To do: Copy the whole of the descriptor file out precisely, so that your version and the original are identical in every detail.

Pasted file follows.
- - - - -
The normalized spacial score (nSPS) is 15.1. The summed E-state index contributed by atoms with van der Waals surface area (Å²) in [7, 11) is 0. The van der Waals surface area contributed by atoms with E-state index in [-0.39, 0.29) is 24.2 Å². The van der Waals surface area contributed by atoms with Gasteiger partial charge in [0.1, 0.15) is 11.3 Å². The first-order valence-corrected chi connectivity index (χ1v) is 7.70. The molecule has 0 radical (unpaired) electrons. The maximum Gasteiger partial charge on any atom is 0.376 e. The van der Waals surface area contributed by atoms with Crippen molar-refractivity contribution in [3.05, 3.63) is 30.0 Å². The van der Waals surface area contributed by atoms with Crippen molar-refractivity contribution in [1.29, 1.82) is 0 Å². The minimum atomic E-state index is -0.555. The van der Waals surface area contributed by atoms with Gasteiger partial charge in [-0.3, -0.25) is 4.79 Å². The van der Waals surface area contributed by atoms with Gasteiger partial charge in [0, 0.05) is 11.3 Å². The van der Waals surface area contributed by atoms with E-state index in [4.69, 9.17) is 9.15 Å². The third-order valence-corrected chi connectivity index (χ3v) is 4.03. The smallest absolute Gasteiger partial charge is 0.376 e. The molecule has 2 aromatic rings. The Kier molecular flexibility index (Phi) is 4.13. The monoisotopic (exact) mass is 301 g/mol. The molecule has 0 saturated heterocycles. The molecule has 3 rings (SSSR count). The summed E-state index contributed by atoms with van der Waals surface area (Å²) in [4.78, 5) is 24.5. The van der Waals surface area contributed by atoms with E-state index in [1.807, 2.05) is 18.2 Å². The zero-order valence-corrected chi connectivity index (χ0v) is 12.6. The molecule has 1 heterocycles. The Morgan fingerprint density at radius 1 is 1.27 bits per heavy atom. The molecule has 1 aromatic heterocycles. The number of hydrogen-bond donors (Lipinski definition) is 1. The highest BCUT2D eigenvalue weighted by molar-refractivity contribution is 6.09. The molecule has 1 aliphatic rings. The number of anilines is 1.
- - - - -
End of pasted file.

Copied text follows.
The normalized spacial score (nSPS) is 15.1. The summed E-state index contributed by atoms with van der Waals surface area (Å²) in [7, 11) is 0. The van der Waals surface area contributed by atoms with E-state index in [-0.39, 0.29) is 24.2 Å². The van der Waals surface area contributed by atoms with Gasteiger partial charge in [0.1, 0.15) is 11.3 Å². The first-order valence-corrected chi connectivity index (χ1v) is 7.70. The molecule has 0 radical (unpaired) electrons. The maximum Gasteiger partial charge on any atom is 0.376 e. The van der Waals surface area contributed by atoms with Crippen molar-refractivity contribution in [3.05, 3.63) is 30.0 Å². The van der Waals surface area contributed by atoms with Crippen molar-refractivity contribution in [1.29, 1.82) is 0 Å². The minimum atomic E-state index is -0.555. The van der Waals surface area contributed by atoms with Gasteiger partial charge in [-0.3, -0.25) is 4.79 Å². The van der Waals surface area contributed by atoms with Gasteiger partial charge in [0, 0.05) is 11.3 Å². The van der Waals surface area contributed by atoms with E-state index in [4.69, 9.17) is 9.15 Å². The third-order valence-corrected chi connectivity index (χ3v) is 4.03. The smallest absolute Gasteiger partial charge is 0.376 e. The molecule has 2 aromatic rings. The Kier molecular flexibility index (Phi) is 4.13. The monoisotopic (exact) mass is 301 g/mol. The molecule has 0 saturated heterocycles. The molecule has 3 rings (SSSR count). The summed E-state index contributed by atoms with van der Waals surface area (Å²) in [4.78, 5) is 24.5. The van der Waals surface area contributed by atoms with E-state index in [1.807, 2.05) is 18.2 Å². The zero-order valence-corrected chi connectivity index (χ0v) is 12.6. The molecule has 1 heterocycles. The Morgan fingerprint density at radius 1 is 1.27 bits per heavy atom. The molecule has 1 aromatic heterocycles. The number of hydrogen-bond donors (Lipinski definition) is 1. The highest BCUT2D eigenvalue weighted by molar-refractivity contribution is 6.09. The molecule has 1 aliphatic rings. The number of anilines is 1.